DAH, Conceptualization, Data curation, Formal analysis, Investigation, Methodology, Writing—review and editing.

MM, Conceptualization, Formal analysis, Supervision, Methodology, Writing—original draft, Writing—review and editing.

Ethics

Animal experimentation: Frogs (Xenopus laevis) were housed and maintained in aquaria approved by the FDA White Oak Campus Animal Care and Use Committee (ACUC). Prior to testes collection, male frogs were euthanized by anesthesia in a 2% solution of tricaine methane-sulphonate, a protocol approved by the ACUC. Frog embryos were manipulated using standard methods and euthanized by anesthesia when the required developmental stage was reached (the study was approved by the ACUC). The ACUC approved protocol associated with this work is 1989-129.

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2017; 6: e17935.

Decision letter

Hugo J Bellen, Reviewing editor
Hugo J Bellen, Baylor College of Medicine, United States;

In the interests of transparency, eLife includes the editorial decision letter and accompanying author responses. A lightly edited version of the letter sent to the authors after peer review is shown, indicating the most substantive concerns; minor comments are not usually included.

Thank you for submitting your article "SMOC can act as both an antagonist and an expander of BMP signaling" for consideration by eLife. Your article has been reviewed by two peer reviewers, and the evaluation has been overseen by Janet Rossant as the Senior Editor and Hugo J Bellen as the Reviewing Editor. The reviewers have opted to remain anonymous.

The reviewers have discussed the reviews with one another and the Reviewing Editor has drafted this decision to help you prepare a revised submission.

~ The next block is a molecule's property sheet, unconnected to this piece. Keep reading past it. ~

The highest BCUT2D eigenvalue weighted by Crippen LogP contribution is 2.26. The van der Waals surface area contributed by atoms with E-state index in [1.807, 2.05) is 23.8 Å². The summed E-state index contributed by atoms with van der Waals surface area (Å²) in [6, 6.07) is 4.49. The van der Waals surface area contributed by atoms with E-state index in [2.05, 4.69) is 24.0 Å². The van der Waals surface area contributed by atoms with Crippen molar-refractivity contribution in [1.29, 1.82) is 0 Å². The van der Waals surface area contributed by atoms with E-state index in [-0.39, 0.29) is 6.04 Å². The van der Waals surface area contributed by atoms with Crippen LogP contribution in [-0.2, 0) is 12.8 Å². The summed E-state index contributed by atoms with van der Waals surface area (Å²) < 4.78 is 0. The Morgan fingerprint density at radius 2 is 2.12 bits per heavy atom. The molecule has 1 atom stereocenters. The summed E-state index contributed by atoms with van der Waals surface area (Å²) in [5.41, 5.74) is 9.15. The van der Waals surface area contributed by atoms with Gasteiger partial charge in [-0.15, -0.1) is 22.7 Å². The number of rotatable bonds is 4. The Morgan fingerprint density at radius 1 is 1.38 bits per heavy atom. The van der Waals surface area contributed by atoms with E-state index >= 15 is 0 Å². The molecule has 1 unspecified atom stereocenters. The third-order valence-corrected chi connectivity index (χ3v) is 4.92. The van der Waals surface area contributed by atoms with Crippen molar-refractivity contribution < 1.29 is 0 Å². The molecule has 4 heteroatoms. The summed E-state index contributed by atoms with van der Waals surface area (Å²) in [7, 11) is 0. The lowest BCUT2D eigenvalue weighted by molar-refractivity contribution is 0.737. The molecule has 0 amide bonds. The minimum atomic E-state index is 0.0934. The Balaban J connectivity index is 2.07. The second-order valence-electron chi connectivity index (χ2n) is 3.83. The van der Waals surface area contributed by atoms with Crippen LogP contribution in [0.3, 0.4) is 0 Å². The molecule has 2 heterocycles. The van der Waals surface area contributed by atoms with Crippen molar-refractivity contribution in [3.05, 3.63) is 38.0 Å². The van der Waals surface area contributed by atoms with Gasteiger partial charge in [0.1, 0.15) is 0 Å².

Summary:

The manuscript by Thomas et al. focuses on Xenopus Smoc-1- a BMP modulator with negative effects onto BMP signaling. Previously, the authors uncovered a role for Smoc in MAPK- dependent phosphorylation of the Smad linker, thus an indirect entry into the BMP signaling. However, data from vertebrates and Drosophila argue for a role for Smoc in modulating BMPs availability outside the cells. For example, the Drosophila Pent, appears to expand the range of BMP signaling and to promote signaling at a distance. In this manuscript, the authors test whether Smoc has dual activities onto the BMP signaling and address how different functional domains of Smoc inhibit BMP signaling at short-range while promoting long-range signaling. The authors take a biochemical approach and generate recombinant Smoc variants and refold biologically active proteins. Using these variants in multiple and creative experimental settings, they conclude that the EC domain of Smoc mediates its binding to glypicans and competes with BMPs for glypicans occupancy. From the data presented, it is less clear whether Smoc domain(s) could mediate glypican-independent inhibition of BMP signaling.